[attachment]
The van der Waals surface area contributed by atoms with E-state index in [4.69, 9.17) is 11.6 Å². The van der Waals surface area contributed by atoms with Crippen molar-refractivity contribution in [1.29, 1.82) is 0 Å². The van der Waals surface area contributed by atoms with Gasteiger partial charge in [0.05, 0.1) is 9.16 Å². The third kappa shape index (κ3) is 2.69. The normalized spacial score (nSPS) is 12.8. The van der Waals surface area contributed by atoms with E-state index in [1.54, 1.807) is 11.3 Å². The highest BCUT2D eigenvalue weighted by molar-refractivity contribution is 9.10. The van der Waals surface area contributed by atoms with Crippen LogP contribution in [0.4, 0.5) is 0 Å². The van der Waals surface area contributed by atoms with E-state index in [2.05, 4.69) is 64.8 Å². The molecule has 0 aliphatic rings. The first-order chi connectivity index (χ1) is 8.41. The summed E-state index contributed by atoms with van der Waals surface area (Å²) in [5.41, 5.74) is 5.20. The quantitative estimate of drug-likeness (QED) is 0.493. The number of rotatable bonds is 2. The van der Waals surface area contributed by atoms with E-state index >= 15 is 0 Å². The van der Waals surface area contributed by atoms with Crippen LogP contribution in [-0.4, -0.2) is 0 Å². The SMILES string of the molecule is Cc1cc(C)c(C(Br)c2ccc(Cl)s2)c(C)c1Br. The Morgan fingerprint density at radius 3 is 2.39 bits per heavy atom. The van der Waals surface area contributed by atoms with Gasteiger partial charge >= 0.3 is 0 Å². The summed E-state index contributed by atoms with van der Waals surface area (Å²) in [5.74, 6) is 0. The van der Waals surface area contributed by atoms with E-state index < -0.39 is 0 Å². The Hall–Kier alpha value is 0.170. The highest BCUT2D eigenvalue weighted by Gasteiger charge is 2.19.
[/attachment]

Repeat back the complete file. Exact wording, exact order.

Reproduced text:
The van der Waals surface area contributed by atoms with E-state index in [4.69, 9.17) is 11.6 Å². The van der Waals surface area contributed by atoms with Crippen molar-refractivity contribution in [1.29, 1.82) is 0 Å². The van der Waals surface area contributed by atoms with Gasteiger partial charge in [0.05, 0.1) is 9.16 Å². The third kappa shape index (κ3) is 2.69. The normalized spacial score (nSPS) is 12.8. The van der Waals surface area contributed by atoms with E-state index in [1.54, 1.807) is 11.3 Å². The highest BCUT2D eigenvalue weighted by molar-refractivity contribution is 9.10. The van der Waals surface area contributed by atoms with Crippen LogP contribution in [0.4, 0.5) is 0 Å². The van der Waals surface area contributed by atoms with E-state index in [2.05, 4.69) is 64.8 Å². The molecule has 0 aliphatic rings. The first-order chi connectivity index (χ1) is 8.41. The summed E-state index contributed by atoms with van der Waals surface area (Å²) in [5.41, 5.74) is 5.20. The quantitative estimate of drug-likeness (QED) is 0.493. The number of rotatable bonds is 2. The van der Waals surface area contributed by atoms with E-state index >= 15 is 0 Å². The van der Waals surface area contributed by atoms with Crippen LogP contribution in [-0.4, -0.2) is 0 Å². The SMILES string of the molecule is Cc1cc(C)c(C(Br)c2ccc(Cl)s2)c(C)c1Br. The Morgan fingerprint density at radius 3 is 2.39 bits per heavy atom. The van der Waals surface area contributed by atoms with Gasteiger partial charge >= 0.3 is 0 Å². The summed E-state index contributed by atoms with van der Waals surface area (Å²) in [5.74, 6) is 0. The van der Waals surface area contributed by atoms with E-state index < -0.39 is 0 Å². The Hall–Kier alpha value is 0.170. The highest BCUT2D eigenvalue weighted by Gasteiger charge is 2.19.